Book Review: What to Drink With What You Eat, by Karen Page and Andrew Dornenburg

Review by Jennie Schacht. If you have ever anguished over what to serve with your perfectly poached salmon, or what to prepare for your dinner guests toting wines they brought back from South Africa, Karen Page and Andrew Dornenburg have advice for you. 2007 International Association of Culinary Professionals "book of the year" winner What to Drink with What you Eat: The definitive guide to pairing food with wine, beer, spirits, coffee, tea—even water—based on expert advice from America's best sommeliers is the current sine qua non of wine and food pairing, with 230 pages listing over 1500 pairing suggestions... continue reading


Book Review: Decantations, by Frank Prial

Review by Derrick Schneider. Frank Prial’s New York Times wine articles educated and entertained subscribers for more than 25 years. His small piece of the Dining section whisked readers into historic chateaux, through renowned vineyards, and into hearing range of the business’s most interesting people. Food and wine lovers no doubt looked forward to his articles, but they were ephemeral works destined to be the next day’s birdcage liner. Devotees can now trawl through the Times’ online archives to find them, but they might prefer to pick up Decantations: Reflections on Wine by The New York Times Wine Critic which... continue reading


Book Review: Educating Peter, by Lettie Teague

Review by Jessica Yadegaran. If wines were movies, what would be your Citizen Kane? After all, one man's genre-defining epic is another man's Roadhouse. That's the premise of Lettie Teague's Educating Peter: How I Taught a Famous Movie Critic the Difference Between Cabernet and Merlot or How Anybody Can Become an (Almost) Instant Wine Expert. Teague, an executive editor at Food & Wine magazine, spent a year weaning her dear friend Peter Travers off fatty Chardonnay and into the nuanced arms of Riesling and Pinot Noir. Entertaining and easy to read, it is an ideal ride for the budding wine... continue reading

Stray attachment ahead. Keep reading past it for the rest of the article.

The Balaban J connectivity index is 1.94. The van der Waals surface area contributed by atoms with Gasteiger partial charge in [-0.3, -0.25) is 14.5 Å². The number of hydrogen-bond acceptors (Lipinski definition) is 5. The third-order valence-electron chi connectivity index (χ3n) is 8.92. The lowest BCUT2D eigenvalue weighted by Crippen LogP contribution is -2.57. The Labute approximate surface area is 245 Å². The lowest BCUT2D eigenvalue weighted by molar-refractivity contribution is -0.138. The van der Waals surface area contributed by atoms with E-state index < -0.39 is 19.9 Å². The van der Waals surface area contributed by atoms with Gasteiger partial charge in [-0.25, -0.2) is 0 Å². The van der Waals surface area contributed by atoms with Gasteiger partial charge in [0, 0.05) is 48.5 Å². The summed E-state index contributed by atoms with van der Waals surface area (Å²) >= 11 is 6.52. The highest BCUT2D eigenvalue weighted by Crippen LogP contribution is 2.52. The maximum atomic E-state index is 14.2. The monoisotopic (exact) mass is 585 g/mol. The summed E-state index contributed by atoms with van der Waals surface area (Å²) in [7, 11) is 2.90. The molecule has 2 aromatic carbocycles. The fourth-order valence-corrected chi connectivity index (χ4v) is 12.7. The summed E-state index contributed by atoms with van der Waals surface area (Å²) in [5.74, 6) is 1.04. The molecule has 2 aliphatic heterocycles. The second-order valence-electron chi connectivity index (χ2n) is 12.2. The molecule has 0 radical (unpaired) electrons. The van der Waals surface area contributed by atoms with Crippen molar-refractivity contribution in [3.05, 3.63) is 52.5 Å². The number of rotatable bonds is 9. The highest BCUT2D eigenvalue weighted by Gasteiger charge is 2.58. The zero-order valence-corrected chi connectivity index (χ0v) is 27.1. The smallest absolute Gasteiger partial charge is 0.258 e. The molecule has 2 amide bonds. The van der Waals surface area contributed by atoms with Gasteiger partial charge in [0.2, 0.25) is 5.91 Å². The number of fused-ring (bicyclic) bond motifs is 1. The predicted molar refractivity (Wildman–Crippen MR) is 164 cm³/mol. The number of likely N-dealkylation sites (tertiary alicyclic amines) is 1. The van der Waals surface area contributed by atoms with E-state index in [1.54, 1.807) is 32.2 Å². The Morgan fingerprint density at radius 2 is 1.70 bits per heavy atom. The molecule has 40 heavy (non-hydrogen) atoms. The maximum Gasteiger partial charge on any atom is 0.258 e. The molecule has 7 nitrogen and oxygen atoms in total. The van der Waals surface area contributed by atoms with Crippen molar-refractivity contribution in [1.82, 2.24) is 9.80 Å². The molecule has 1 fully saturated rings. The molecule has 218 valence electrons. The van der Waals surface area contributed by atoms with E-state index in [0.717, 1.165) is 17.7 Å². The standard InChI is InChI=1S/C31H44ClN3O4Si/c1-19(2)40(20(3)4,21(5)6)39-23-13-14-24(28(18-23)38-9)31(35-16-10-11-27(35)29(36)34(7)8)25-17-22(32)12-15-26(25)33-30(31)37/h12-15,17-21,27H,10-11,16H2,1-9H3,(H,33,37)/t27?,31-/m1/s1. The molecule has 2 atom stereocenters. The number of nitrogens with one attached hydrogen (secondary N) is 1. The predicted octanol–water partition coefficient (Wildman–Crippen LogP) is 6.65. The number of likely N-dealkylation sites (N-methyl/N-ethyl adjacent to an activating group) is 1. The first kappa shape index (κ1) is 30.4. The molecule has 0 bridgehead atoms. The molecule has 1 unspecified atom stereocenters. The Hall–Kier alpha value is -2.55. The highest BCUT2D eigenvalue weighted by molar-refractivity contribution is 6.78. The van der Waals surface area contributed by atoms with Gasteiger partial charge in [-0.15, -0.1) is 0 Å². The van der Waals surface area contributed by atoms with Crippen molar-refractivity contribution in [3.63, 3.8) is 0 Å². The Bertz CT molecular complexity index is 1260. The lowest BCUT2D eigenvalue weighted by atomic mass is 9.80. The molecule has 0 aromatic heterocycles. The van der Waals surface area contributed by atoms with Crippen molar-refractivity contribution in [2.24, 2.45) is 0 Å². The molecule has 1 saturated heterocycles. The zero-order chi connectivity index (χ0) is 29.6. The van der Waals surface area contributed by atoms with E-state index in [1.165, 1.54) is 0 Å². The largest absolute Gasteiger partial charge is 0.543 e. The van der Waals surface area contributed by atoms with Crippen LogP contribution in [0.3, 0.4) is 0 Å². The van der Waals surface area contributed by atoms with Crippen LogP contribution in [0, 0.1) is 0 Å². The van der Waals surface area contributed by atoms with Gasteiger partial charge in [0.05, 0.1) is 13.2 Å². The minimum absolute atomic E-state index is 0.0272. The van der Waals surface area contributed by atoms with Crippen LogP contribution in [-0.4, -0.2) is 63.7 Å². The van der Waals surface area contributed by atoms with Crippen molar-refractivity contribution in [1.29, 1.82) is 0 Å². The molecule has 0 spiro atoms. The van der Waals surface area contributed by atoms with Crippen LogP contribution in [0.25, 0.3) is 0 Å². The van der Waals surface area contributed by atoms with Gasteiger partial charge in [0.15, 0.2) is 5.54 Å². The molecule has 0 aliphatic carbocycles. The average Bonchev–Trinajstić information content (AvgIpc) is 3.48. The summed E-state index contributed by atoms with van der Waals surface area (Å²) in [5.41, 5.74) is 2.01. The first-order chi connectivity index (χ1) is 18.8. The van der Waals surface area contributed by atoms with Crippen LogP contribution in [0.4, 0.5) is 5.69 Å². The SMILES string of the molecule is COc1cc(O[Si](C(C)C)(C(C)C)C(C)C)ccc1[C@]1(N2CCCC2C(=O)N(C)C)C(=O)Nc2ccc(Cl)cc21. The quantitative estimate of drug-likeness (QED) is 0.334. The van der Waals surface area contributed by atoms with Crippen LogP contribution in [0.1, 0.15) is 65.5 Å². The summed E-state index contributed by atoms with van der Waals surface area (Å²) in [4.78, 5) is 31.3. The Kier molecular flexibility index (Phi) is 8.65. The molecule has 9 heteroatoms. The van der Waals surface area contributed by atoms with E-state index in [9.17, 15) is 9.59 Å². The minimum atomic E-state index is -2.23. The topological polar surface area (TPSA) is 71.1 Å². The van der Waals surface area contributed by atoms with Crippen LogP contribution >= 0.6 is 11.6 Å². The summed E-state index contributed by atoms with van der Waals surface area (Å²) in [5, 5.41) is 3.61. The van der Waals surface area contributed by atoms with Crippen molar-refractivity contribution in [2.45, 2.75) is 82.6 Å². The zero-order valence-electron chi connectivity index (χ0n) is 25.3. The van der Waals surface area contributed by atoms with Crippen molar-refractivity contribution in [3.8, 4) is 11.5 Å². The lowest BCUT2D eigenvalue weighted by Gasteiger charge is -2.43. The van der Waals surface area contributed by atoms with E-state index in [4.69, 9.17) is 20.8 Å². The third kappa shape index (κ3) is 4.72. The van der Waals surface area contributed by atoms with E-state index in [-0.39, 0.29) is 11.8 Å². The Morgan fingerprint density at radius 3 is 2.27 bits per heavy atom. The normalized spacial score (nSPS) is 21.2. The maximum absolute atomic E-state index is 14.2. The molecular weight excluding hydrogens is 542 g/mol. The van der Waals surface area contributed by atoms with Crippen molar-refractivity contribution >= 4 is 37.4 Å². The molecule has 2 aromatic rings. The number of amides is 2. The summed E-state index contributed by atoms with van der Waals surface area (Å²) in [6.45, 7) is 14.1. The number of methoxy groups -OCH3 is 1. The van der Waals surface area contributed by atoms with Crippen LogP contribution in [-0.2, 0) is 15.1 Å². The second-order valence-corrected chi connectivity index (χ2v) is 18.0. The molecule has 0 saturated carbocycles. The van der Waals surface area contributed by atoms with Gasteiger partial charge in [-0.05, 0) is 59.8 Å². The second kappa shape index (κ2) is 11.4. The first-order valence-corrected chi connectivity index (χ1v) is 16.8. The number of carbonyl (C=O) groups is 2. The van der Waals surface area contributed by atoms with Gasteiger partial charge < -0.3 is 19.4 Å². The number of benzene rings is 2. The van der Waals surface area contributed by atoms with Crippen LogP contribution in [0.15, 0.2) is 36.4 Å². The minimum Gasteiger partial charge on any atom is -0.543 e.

Book Review: The Science of Wine: From Vine to Glass, by Jamie Goode

Review by Tim Patterson. Jaime Goode is one of the best popular science writers in the English language, and fortunately for us, his subject is wine, not cosmology or tropical diseases. Trained in biology, a former scientific editor, his Wine Anorak website (and accompanying blog) is a major presence in internet wine and the original source for many of the ideas explored in this fascinating, mind-opening book. The Science of Wine isn't a textbook on grape growing or winemaking, though it covers a lot of that ground. Its chapters are focused on key concepts and controversies in the serious wine... continue reading

But Wait, There's More!

This page only has the last sixty entries in this category. If you're interested in digging farther into my archives, you'll want to use the complete list of archives to access my articles by month.

Calendar of Postings

May 2016

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Most Recent Entries

Book Review: Shadows in the Vineyard by Maximillian Potter Wine and Words in Three Volumes Book Review: The Essential Scratch and Sniff Guide to Becoming a Wine Expert California's Current Wine Revolution Book Review: The Latest in Wine and Food Pairing Book Review: Wine Grapes by Jancis Robinson, Julia Harding and José Vouillamoz Book Review: A Toast to Bargain Wines by George Taber Book Review: The Chateauneuf-du-Pape Wine Book by Harry Karis Book Review: Wine Wars by Mike Veseth Book Review: The Drops of God: Vol 1, by Tadashi Agi

Favorite Posts From the Archives

Wine Will Never Smell the Same Again: Luca Turin and the Science of Scent Forlorn Hope: The Remarkable Wines of Matthew Rorick Debating Robert Parker At His Invitation Passopisciaro Winery, Etna, Sicily: Current Releases Should We Care What Winemakers Say? The Sweet Taste of Freedom: Austria's Ruster Ausbruch Wines 2009 Burgundy Vintage According to Domaine de la Romanée-Conti Charles Banks: The New Man Behind Mayacamas Wine from the Caldera: The Incredible Viticulture of Santorini Why Community Tasting Notes Sites Will Fail Chateau Rayas and the 2012 Vintage of Chateauneuf-du-Pape A Life Indomitable: The Wines of Casal Santa Maria, Portugal Bay Area Bordeaux: Tasting Santa Cruz Mountain Cabernets Forgotten Jewels: Reviving Chile's Old Vine Carignane The First-Timer's Guide to Les Trois Glorieuses of Hospices de Beaune

Archives by Month


Required Reading for Wine Lovers

The Oxford Companion to Wine by Jancis Robinson Wine Grapes The World Atlas of Wine by Hugh Johnson to cork or not to cork by George Taber reading between the vines by Terry Theise adventures on the wine route by Kermit Lynch Love By the Glass by Dorothy Gaiter & John Brecher Noble Rot by William Echikson The Science of Wine by Jamie Goode The Judgement of Paris by George Taber The Wine Bible by Karen MacNeil The Botanist and the Vintner by Christy Campbell The Emperor of Wine by Elin McCoy The Taste of Wine by Emile Peynaud